S12 – “Sing Out, Louise! Sing Out!”: The Archivist and Effective Communication

Panel speakers Bob Clark (Rockefeller Archive Center), Kerri Anne Burke (Citigroup), Celia Hartmann (Metropolitan Museum of Art), and Nicole Milano (Archives of the American Field Service and AFS Intercultural Programs) discussed the importance of communicating effectively about our work as archivists. Surprisingly, the speakers stressed that successful communication has little to do with personality traits (i.e. your Myers-Briggs Type Indicator result) and more to do with thoughtful, learned, and practiced communication. Before attending the panel, I felt that a person’s disposition can positively or negatively impact advocating for themselves and their archives. However, as the panel emphasized, speaking to a large audience or having a one-on-one meeting and advocating for archives is learned and takes strategizing beyond pitching your ‘elevator speech’. Effective communication is not something we are automatically gifted with! Here are the panel’s key takeaways to become a better communicator in our profession and in turn, become better advocates for ourselves and archives.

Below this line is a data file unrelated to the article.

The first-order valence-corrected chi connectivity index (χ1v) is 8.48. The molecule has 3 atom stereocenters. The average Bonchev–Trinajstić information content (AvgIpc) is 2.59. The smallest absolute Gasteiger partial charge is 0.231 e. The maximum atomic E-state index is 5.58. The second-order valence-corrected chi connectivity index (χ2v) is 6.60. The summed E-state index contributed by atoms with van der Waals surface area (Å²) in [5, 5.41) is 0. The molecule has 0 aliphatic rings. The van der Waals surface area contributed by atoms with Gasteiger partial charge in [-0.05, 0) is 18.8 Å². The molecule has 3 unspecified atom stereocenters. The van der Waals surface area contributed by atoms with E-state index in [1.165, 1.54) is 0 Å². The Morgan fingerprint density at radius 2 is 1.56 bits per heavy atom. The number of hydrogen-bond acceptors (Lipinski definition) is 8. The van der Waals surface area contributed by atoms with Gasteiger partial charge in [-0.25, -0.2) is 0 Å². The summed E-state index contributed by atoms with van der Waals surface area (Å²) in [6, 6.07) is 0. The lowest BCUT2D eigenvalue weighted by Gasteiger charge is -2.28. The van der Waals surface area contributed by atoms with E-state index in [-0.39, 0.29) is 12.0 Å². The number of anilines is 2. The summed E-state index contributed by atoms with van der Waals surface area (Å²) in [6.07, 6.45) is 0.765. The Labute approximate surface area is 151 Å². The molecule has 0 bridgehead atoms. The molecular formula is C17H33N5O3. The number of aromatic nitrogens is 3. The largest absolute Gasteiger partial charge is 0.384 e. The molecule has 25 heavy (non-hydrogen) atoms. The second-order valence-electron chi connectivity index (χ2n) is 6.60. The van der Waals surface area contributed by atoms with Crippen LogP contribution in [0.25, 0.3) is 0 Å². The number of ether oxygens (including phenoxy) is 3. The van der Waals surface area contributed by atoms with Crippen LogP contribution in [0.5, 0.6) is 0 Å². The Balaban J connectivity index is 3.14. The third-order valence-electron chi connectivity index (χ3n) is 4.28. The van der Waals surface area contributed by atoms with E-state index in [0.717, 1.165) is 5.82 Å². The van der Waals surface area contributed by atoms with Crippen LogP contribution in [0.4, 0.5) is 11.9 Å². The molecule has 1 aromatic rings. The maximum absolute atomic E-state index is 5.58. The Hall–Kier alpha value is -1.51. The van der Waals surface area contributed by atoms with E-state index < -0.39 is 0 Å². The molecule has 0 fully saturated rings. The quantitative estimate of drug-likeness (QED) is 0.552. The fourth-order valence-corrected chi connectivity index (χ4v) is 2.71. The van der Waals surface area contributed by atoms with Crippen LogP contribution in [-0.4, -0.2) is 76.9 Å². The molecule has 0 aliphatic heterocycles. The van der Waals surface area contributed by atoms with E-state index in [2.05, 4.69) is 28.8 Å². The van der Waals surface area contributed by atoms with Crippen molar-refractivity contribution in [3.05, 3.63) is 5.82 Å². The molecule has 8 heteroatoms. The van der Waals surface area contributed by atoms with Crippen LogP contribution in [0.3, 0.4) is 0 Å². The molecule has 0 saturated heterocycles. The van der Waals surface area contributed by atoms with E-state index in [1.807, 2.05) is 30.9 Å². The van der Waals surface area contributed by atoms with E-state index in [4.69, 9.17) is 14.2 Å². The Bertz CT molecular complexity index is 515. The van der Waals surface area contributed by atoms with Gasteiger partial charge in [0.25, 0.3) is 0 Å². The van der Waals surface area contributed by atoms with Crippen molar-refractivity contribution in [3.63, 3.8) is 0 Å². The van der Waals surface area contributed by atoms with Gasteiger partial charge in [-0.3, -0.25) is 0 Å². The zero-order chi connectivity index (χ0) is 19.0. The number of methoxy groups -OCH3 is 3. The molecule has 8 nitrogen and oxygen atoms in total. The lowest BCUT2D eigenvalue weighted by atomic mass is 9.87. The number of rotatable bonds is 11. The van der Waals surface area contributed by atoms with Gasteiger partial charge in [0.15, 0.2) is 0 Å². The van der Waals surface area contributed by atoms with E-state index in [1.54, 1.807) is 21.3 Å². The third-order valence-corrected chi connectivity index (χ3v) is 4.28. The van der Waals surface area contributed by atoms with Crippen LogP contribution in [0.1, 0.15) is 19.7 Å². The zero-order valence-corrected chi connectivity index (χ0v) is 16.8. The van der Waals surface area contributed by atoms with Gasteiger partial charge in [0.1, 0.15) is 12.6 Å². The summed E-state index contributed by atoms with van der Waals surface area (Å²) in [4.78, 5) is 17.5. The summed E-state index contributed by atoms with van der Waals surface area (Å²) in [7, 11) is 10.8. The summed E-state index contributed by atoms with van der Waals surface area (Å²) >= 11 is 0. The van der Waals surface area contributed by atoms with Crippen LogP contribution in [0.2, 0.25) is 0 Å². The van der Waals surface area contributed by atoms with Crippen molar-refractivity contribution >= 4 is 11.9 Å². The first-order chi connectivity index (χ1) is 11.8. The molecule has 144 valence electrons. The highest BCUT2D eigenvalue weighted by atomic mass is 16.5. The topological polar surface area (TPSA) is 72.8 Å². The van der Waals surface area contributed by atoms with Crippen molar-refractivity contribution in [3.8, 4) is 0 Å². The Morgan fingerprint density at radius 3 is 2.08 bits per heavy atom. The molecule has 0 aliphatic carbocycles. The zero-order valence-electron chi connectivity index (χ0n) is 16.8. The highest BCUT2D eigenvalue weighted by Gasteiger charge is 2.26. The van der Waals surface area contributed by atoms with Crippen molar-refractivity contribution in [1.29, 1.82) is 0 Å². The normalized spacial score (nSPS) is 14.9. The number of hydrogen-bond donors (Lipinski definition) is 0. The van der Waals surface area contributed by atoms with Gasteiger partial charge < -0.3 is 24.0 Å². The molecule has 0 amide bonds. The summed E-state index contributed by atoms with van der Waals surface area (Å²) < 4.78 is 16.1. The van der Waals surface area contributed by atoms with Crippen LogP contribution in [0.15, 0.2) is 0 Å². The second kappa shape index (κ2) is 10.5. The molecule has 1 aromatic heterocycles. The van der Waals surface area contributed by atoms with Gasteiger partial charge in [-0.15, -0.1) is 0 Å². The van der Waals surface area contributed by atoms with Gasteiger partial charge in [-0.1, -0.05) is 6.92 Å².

What’s in it for them? Know your audience.
An archivist speaking with a potential donor is a different conversation from an archivist speaking to a large audience at a MARAC Session, which is different than speaking with a supervisor about securing more project funding. Understanding the audience’s knowledge of archives and archival terms (not by assuming what they know, but by asking them what they know or what they want to accomplish) will help better guide the conversation. By using less archival jargon for those less familiar with archives to speaking frankly with a full room of archivists at a conference, it shifts a conversation’s tone and context.